Thursday, 27 October 2011

New tuner, bridge, jack and tubing

This last month I've been improving some details of the testbed guitar:

The tuner has been changed to my slider-based design. It is mounted on an angled plate ensuring that the strings have sufficient break angle over the saddles. The angle also keeps the sliders in contact with the plate. I've used six modern strat style saddles for sliders - when I get around to it, I'll make some better (and prettier) ones from brass. Using the right screw hole for securing the string ensures that the pull of the string tightens the screw. It's got more travel than I need, so I'll shorten it around 5 mm. The knurled knobs are standard DIN 466 brass knobs. I've used two for each slider so the fingers have more grip surface. They're interlocking with one another, giving great utilization of the existing space, but making it difficult to remove one without loosening them all.

The tuner works very well. The grooves and lid that you see on most other headless slider based tuners aren't necessary, as the string pull keeps the slider oriented lengthwise. When I get some tools for making fine thread (M3 and M4 x 0,35), it'll be even smoother.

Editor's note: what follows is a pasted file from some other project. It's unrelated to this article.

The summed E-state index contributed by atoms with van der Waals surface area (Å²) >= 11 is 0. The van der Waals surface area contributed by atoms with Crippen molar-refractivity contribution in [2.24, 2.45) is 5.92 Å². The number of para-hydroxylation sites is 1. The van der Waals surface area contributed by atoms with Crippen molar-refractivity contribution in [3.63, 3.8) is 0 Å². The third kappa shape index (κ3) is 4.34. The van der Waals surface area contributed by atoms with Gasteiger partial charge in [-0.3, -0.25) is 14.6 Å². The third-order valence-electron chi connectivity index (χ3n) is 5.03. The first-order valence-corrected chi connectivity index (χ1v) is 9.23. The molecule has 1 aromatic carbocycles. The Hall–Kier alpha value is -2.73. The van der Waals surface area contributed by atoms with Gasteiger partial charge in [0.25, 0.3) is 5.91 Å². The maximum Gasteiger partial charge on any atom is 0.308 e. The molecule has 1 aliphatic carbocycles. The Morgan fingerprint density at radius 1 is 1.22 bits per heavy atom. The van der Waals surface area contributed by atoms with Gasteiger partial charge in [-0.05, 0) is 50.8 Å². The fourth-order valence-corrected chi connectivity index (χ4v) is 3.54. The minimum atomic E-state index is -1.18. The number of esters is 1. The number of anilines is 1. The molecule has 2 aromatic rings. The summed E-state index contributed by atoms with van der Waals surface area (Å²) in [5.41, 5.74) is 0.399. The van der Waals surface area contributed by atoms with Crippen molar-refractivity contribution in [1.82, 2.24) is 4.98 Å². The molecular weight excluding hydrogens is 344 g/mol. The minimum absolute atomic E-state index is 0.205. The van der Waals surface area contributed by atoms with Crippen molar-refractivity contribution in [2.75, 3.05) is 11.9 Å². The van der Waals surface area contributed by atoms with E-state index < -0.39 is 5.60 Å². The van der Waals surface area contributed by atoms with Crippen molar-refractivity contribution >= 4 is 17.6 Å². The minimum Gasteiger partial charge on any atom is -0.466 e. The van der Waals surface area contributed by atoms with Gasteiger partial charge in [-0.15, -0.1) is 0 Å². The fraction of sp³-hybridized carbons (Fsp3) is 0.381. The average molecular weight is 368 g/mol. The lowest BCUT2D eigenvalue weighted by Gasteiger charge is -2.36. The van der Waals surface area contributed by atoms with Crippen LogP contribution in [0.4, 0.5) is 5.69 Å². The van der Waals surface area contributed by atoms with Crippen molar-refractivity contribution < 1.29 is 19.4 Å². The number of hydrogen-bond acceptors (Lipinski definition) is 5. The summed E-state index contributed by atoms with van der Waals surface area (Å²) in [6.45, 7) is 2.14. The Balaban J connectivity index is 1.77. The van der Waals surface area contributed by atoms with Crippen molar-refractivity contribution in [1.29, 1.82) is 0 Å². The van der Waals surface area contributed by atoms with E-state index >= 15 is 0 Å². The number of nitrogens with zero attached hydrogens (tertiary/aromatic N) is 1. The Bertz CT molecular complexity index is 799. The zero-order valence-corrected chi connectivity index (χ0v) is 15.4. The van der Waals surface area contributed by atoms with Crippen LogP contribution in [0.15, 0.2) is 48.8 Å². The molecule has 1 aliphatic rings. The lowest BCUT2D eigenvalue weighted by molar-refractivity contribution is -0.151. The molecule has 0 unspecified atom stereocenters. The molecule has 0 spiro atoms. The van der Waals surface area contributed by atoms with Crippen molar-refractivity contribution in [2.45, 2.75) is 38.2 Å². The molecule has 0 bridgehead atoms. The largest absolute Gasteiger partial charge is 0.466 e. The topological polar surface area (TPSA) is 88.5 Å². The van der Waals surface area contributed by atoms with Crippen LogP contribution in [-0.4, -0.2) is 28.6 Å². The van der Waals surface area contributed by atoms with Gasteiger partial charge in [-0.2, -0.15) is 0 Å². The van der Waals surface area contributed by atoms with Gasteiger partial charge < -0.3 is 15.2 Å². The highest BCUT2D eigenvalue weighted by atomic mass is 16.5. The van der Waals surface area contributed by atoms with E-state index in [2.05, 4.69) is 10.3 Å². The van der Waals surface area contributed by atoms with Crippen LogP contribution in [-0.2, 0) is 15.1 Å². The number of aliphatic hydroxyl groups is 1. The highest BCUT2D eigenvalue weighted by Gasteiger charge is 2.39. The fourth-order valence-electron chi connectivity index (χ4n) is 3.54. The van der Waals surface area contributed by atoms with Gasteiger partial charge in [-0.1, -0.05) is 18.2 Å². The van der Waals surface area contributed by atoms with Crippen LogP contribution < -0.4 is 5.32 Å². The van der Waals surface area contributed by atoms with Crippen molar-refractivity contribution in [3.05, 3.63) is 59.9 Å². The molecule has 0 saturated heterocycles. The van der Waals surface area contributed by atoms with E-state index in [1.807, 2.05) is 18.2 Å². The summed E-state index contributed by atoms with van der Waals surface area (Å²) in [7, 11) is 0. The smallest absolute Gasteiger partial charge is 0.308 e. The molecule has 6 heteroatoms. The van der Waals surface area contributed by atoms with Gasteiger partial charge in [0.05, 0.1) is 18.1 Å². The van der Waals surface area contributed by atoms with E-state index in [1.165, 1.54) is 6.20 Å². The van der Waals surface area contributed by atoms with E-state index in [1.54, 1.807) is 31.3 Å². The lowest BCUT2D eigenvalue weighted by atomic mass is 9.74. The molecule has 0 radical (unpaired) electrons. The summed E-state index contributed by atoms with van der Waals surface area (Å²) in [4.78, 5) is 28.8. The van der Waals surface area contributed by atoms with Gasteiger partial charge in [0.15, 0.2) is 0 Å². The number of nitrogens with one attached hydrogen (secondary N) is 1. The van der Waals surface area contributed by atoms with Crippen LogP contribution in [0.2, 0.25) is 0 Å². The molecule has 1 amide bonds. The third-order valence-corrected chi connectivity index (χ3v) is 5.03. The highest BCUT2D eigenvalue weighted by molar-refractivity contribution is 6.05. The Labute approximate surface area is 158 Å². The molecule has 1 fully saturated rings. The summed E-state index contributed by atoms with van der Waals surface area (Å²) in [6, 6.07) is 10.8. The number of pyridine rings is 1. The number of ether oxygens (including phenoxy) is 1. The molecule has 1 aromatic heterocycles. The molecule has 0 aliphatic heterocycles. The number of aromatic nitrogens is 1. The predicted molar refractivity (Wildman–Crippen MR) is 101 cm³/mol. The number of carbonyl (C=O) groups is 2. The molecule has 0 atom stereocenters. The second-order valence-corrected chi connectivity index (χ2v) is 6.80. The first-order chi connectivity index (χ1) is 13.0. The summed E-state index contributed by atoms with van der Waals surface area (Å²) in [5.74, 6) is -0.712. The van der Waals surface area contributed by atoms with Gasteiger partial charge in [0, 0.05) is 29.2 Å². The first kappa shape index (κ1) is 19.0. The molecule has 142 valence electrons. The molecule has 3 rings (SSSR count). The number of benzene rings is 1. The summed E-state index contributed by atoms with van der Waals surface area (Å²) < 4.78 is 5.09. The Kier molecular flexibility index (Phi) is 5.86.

The bridge is an improvement from my earlier design consisting of two saddles each holding three strings, but is a bit simpler: It is reversed, being fixed to the body in front of the contact point of the strings. This gives me a shorter overall design, allowing for the tuner to be placed closer to the bridge. 

Action is set by lifting or lowering the saddle with the small blind screws in the bottom and then securing with the big inner hex screws. Intonation is set by turning the blind screws going through the vertical flange of the saddle (they press against the big hex screws).

The jack holder is a copper pipe cap - thanks Martin for the brilliant idea. I'll use them for swithces and potmeters as well. The copper tube holds the wires, shielding them from electrical interference. The flexible cable is a piece of gear cable outer tubing back from the days when I was racing bicycles. It allows for the thigh rest to be moved and turned.

It is common among some luthiers to give their guitars a name. Since it's a testbed, and bed is called Lectus in latin, I'll call it Lectus Testus. Yes, it's rubbish latin, I know. And yes, it might actually mean something different.